Watch Arielle Greenberg read her poem “I’m Not Saying Your Mother is a Vampire” at the 2015 AWP Conference and Bookfair in Minneapolis. The text of the poem is below.
I’m Not Saying Your Mother is a Vampire
It has recently come to my attention that your mother and my mother
are living in the same town with its sunny name
that always makes me think of Buffy and the hellmouth town in California
where she and those vampires all live.
My mother and your mother live in a hellmouth of vampyres
in Northern California, among the plastics and the plastiques doncha know.
My mother at least is not so sunny as her town name implies. Yours?
My mother and your mother
Your mother works in gender at Stanford.
My mother works in gender at Stanford, too:
her work is lying back while they take out tiny pieces
of her body, which is a woman’s body, and put them in a jar,
then blast her woman’s body with chemicals to keep it preserved.
So far it’s working. Some might say too well.
Maybe your mother would like to go to that department and have a peek?
My mother has an illusion she is really at the center of The Struggle
and I’m sure would tell your mother a thing or two
even though your mother comes by it all honestly and mine does not.
That’s the way she is, my mother.
If my mother met your mother she would probably piss her off.
My mother punched your mother
My mother never socked me but we nevertheless have not spoken
for three years one month and thirty days and I don’t know if we will again
before she finally dies even though she has yet to die
even though she is someone you could legitimately say is “dying.”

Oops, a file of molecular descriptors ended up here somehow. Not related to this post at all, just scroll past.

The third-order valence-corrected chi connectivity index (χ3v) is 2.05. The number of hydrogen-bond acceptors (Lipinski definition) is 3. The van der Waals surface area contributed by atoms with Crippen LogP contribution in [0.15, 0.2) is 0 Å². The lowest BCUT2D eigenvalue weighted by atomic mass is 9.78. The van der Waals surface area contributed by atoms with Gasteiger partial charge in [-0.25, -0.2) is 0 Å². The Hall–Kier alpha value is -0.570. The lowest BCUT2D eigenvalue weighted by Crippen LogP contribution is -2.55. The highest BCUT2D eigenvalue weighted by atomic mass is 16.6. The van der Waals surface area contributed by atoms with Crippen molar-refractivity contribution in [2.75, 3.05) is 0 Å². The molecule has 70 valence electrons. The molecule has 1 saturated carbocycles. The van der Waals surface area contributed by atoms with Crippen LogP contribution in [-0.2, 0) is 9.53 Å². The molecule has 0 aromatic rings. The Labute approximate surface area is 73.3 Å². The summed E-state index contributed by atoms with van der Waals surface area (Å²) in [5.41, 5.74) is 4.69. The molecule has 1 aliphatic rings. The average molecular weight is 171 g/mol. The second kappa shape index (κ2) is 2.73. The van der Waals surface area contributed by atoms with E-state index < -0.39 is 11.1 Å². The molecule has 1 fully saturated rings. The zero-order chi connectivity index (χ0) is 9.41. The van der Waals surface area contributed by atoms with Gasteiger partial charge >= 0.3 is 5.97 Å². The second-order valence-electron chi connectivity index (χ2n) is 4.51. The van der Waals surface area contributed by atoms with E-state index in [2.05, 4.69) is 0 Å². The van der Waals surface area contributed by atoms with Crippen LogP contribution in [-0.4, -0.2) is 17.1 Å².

It’s frankly a little creepy.
I don’t know: I’m in Chicago, far from all that,
and you’re in New York, Wayne,
and there are our mothers in Northern California
full of blood that rightfully belongs to us.
I’m just speaking for myself here.
Arielle Greenberg is the author of three poetry collections, including “Slice,” “My Kafka Century” and “Given.” Her work has appeared in numerous anthologies including two editions of “Best American Poetry” and “Legitimate Dangers.” With Rachel Zucker, Greenberg also co-authored a hybrid nonfiction book entitled “Home/Birth: A Poemic” and co-edited “Women Poets on Mentorship: Efforts and Affections,” a poetry anthology of personal essays by young female poets on their living female mentors. Greenberg has co-edited three other anthologies: “Starting Today: Poems from Obama’s First 100 Days,” “Gurlesque” and an anthology of contemporary poetry aimed at teenage girls. She has a regular column on trends in contemporary innovative poetics in the “American Poetry Review.” She lives in rural Maine with her family.
This video was filmed at the AWP Conference & Bookfair. Special thanks to the Association of Writers & Writing Programs.